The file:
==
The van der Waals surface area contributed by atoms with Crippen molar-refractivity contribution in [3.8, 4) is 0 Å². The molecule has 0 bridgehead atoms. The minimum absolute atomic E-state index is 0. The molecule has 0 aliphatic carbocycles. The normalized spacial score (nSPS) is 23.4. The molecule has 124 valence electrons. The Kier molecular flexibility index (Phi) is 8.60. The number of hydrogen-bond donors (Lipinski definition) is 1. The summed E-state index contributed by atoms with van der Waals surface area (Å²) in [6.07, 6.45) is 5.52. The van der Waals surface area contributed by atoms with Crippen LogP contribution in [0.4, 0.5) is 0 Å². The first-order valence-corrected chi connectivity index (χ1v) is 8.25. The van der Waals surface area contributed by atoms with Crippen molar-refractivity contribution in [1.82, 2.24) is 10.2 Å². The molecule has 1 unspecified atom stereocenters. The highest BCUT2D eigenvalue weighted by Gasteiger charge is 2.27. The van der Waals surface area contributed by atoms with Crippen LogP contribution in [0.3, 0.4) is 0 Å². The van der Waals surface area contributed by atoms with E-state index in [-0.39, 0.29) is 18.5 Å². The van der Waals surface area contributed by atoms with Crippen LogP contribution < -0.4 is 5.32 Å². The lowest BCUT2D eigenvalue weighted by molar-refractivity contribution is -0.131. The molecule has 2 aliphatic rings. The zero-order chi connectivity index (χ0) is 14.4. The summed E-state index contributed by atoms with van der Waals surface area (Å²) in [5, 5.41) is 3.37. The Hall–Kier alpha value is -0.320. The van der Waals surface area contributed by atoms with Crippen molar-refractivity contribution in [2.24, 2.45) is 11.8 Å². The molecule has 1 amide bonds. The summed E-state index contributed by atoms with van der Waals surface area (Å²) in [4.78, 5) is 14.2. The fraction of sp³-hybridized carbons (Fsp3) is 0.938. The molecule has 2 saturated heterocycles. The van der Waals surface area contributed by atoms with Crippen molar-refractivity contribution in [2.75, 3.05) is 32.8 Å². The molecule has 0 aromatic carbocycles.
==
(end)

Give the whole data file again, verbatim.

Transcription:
The van der Waals surface area contributed by atoms with Crippen molar-refractivity contribution in [3.8, 4) is 0 Å². The molecule has 0 bridgehead atoms. The minimum absolute atomic E-state index is 0. The molecule has 0 aliphatic carbocycles. The normalized spacial score (nSPS) is 23.4. The molecule has 124 valence electrons. The Kier molecular flexibility index (Phi) is 8.60. The number of hydrogen-bond donors (Lipinski definition) is 1. The summed E-state index contributed by atoms with van der Waals surface area (Å²) in [6.07, 6.45) is 5.52. The van der Waals surface area contributed by atoms with Crippen LogP contribution in [0.4, 0.5) is 0 Å². The first-order valence-corrected chi connectivity index (χ1v) is 8.25. The van der Waals surface area contributed by atoms with Crippen molar-refractivity contribution in [1.82, 2.24) is 10.2 Å². The molecule has 1 unspecified atom stereocenters. The highest BCUT2D eigenvalue weighted by Gasteiger charge is 2.27. The van der Waals surface area contributed by atoms with Crippen LogP contribution in [0.3, 0.4) is 0 Å². The van der Waals surface area contributed by atoms with E-state index in [-0.39, 0.29) is 18.5 Å². The van der Waals surface area contributed by atoms with Crippen LogP contribution < -0.4 is 5.32 Å². The lowest BCUT2D eigenvalue weighted by molar-refractivity contribution is -0.131. The molecule has 2 aliphatic rings. The zero-order chi connectivity index (χ0) is 14.4. The summed E-state index contributed by atoms with van der Waals surface area (Å²) in [5, 5.41) is 3.37. The Hall–Kier alpha value is -0.320. The van der Waals surface area contributed by atoms with Crippen molar-refractivity contribution in [2.24, 2.45) is 11.8 Å². The molecule has 1 amide bonds. The summed E-state index contributed by atoms with van der Waals surface area (Å²) in [4.78, 5) is 14.2. The fraction of sp³-hybridized carbons (Fsp3) is 0.938. The molecule has 2 saturated heterocycles. The van der Waals surface area contributed by atoms with Crippen molar-refractivity contribution in [2.75, 3.05) is 32.8 Å². The molecule has 0 aromatic carbocycles.